Closing The Loop

The Freedom of Information Act (FOIA) empowers citizens to hold their government accountable. It’s been on the books since 1967, yet many don’t fully understand—or take advantage of—this remarkable law.  

In the internet age, electronic information is at the heart of many governmental disputes. Last year, employees at the Department of Justice, Department of Defense, National Archives, and hundreds of other government agencies executed a record number of requests, and in today’s contentious political climate, FOIA is being used more than ever to shine a light on government action.

In the weeks leading up to Scott Pruitt’s resignation as Director at the EPA, for example, reporters at the New York Times combed through thousands of internal documents, emails, and financial records, all obtained through the FOIA. Using information released in response to several FOIA requests (and using Logikcull to sort and review that data), they were able to expose egregious spending and other ethical violations that might have otherwise gone unchecked—and stop the alleged misuse of government resources, before it got any worse.

But to tap into these heaps of information, electronic and otherwise, you need to know how to file a request and navigate the nine exemptions that can prevent the public release of data. This infographic details the process of filing a request under the Act, as well as what happens once your request is made.

Infographic showing how to file a FOIA request and related statistics

 

How to File a FOIA Request

The first thing to know before submitting a FOIA request is that the process is slow—and there is no guarantee that the documents you ask for will be released. According to 2017 DOJ data, simple requests take an average of 27 days to process, while complex ones can take up to a year, and only 37 percent of records are actually released in full.

When preparing a request, it is important to do your research. Check the government’s FOIA website to make sure the information you are asking for is not already available. Then, check agency websites to determine which organization is most likely to have the data you want.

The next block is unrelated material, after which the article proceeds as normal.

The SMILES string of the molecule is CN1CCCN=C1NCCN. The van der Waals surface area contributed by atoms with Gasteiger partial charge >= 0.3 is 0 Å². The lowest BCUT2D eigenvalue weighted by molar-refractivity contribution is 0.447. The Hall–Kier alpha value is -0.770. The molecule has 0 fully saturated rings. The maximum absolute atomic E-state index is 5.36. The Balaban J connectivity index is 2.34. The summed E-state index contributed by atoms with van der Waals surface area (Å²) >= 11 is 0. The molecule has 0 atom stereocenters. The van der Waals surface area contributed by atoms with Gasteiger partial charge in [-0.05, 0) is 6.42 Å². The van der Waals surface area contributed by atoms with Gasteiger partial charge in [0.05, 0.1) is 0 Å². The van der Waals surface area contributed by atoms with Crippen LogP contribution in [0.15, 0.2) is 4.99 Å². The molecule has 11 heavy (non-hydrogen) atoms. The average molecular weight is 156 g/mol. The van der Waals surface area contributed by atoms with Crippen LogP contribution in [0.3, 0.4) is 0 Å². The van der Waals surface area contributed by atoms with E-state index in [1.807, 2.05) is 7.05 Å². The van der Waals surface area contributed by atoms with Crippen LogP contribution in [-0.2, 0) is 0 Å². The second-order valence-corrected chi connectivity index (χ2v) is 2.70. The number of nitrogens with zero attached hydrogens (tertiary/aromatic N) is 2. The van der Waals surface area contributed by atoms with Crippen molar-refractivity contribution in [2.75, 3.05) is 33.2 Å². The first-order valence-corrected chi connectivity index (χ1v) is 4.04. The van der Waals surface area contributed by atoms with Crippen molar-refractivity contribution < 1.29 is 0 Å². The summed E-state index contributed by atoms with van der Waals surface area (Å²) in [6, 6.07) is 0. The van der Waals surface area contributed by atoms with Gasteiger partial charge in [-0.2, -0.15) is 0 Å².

Understanding FOIA Exemptions

Most importantly, you want to make sure that the documents that you request do not fall into one of the nine FOIA exemptions—otherwise, your request will be rejected. These exemptions, established in the Act and related regulations, cover:

  1. Information classified to protect national security
  2. The internal personnel rules and practices of an agency
  3. Information prohibited from disclosure by other federal law
  4. Trade secrets or confidential or privileged commercial or financial information
  5. Privileged communications, including:
    1. Deliberative process privilege
    2. Attorney work-product privilege
    3. Attorney-client privilege
  6. Information that invades an individual's personal privacy
  7. Law enforcement information that:
    1. Could interfere with enforcement proceedings
    2. Would deprive a person of a right to a fair trial
    3. Could invade personal privacy
    4. Could disclose the identity of a confidential source
    5. Would disclose techniques and procedures for investigations or prosecutions and risk circumvention of the law
    6. Could endanger the life or physical safety of any individual
  8. Information on the supervision of financial institutions
  9. Geological information on wells. (Yes, wells.)

Submitting Your FOIA Request

When it comes to writing a FOIA request, there is no specific form you need to use. You can send your request via fax, email, or snail mail, or use the online webform, and there are sample FOIA request letters available on the FOIA website, if you need inspiration.

Depending on who you are and where you are requesting from, you can be charged for document search and duplication, but you may be entitled to a fee waiver if the information could help the general public. Make sure to ask for that waiver in the body of your request.

To improve the chance that your request will be successful, follow these tips:

  1. Make your request substantive. Exceptionally short requests are likely to be rejected.
  2. Include references. Requests that included links to a website, in order to offer context and clarity, perform significantly better.
  3. Ask for data. Requests that seek agency “data” are granted 13 percent more often.

And when your request is successful, don’t let yourself get buried by a data dump. Document review tools can help you search through FOIA information quickly and easily, helping you discover the most relevant data instantly.


This post was originally published in August 2015. It has been updated with more information and up-to-date statistics. 
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